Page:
Goodbye, Print

The Christian Science Monitor announced yesterday that it will abandon its daily print edition to offer daily coverage only online (Christian Science Monitor to exit daily print business). It is the first national newspaper to do so. This news comes a few days after the Boston Globe’s latest restyling, which simplified the layout and offloaded the fluff–entertainment, lifestyles, amusements, etc., all of which I read assiduously–to a daily magazine dubbed “g.”  (“g?” I would understand “e” because the restyled Globe features four sections.  Is it “g” as in “Gee, I wish more people bought the Globe?”, or “g” as in “the boston globe is now lower case and tomorrow will be even smaller?”)

Disappearing newspapers sadden me.  My parents met while working at The Hartford Courant (“Older than the Nation, New as the News”).  My father worked at the Courant for almost 50 years, save for his time in the Army Air Force in WWII.  I learned to read from newspapers. My first job was delivering the Courant.  I’ve subscribed to the Globe for my entire adult life and read it daily.  Newspapers are in my DNA.  Newspapers are symbols of community–there are Globe readers and there are Herald readers.  Few people read both.  Reading the Globe sports page–the best daily sports coverage in the U.S.–is an act of bonding, a celebration, a requiem.  Newspapers represent competing voices in local and national conversations.  Newspapers are pleasantly tactile, even if the ink stains one’s fingers.  Newspapers start the fire in the hearth and house-train puppies.

Newspaper websites can be outstanding.  I only read the Wall Street Journal online and the New York Times online every day but Sunday.  Each uses the medium to take news delivery beyond the dimensions of print on paper,  but try house-training a puppy with the your laptop and the NY Times website.

I understand the financial pressures that are driving newspapers into the electronic-only embrace, but we’re losing something in the process.

4 thoughts on “Goodbye, Print”

  1. I’m not sure if I share your sadness in the decline of print based mediums. But that’s probably because I was born into a generation of technology. I rarely, if ever, pick up a newspaper. I read everything online and if it happens to be on paper it’s because I printed it. Getting news online is a lot easier (for me at least). I can get the latest updates. Filter out everything I don’t want to read about. Search for whatever I want, whenever I want. Mostly, I rely on my RSS feeds to “feed” me the news but sometimes I’ll check out some specific sites for articles of interest. Aggregation is the way of the future (see http://www.newsvine.com highly recommended). But hey, who knows, Amazon’s Kindle is become a very popular eBook reader and eInk is becoming more and more viable. Maybe technology will “bring back” a newer, better, form of “print”.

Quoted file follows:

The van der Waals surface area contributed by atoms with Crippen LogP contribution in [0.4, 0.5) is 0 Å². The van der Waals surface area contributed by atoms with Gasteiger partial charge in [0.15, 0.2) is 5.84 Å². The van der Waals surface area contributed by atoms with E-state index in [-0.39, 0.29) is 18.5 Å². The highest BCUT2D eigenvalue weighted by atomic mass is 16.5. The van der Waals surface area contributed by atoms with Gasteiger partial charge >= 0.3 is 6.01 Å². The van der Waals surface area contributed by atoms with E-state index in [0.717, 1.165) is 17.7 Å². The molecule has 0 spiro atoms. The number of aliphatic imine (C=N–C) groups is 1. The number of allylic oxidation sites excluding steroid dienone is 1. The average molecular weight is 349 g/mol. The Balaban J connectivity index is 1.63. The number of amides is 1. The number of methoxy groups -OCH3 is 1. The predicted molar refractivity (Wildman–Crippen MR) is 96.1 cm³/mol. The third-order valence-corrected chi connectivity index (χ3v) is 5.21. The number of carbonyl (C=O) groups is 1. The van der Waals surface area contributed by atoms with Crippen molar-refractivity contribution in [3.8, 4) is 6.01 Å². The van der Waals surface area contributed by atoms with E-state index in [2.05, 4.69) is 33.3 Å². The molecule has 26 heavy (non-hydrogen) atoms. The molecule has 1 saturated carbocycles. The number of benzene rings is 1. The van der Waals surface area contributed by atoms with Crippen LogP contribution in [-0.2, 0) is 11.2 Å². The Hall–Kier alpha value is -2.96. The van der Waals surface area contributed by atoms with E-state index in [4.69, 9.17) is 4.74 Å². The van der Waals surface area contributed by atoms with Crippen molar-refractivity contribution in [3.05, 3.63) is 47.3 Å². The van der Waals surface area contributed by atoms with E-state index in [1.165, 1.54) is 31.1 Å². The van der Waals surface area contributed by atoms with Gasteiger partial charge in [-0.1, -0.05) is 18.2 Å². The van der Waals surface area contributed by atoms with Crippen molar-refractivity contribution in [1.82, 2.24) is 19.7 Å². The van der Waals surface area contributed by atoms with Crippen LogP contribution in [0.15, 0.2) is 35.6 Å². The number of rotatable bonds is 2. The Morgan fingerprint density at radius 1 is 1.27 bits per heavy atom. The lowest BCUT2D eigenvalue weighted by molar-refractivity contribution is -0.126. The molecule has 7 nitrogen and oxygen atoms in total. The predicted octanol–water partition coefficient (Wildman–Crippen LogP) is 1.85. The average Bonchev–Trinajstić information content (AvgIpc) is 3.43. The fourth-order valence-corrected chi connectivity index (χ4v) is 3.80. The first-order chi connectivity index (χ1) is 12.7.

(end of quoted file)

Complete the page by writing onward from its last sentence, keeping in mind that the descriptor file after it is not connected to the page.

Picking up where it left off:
2. I would say I do not have any sadness. As a way of expressing news, newspaper now have no advantage over the Internet except the joy of tradition. The disappearance of newspaper is inevitable since the technology has progressed so much. We will adjust ourselves to the E-news sooner or later, especially for those people who were born in the newspaper era.

  3. When I was a kid, aside from being required to do current events summaries in elementary school, I never picked up a newspaper willingly. I didn’t have any interest in reading the newspaper until high school, and by then, the NYTimes print edition was just too expensive for me and it was available for free online. So I’ve never developed a love for the print editions of newspapers, but if eBooks were to replace books in the near future, I would be saddened. I like the tactility of books, as well as the old-book smell.

  4. I think its true that those people who see a newspaper as more than just a channel of communication are more affected by its decline. Every Sunday of my childhood I would wake up early and read the paper with my father. Though I never actually read the news ( I read The Peanuts and Garfield), the weekly tradition was more important to me than the actual paper. I would hate to think that in the upcoming years there might no longer be print based mediums.

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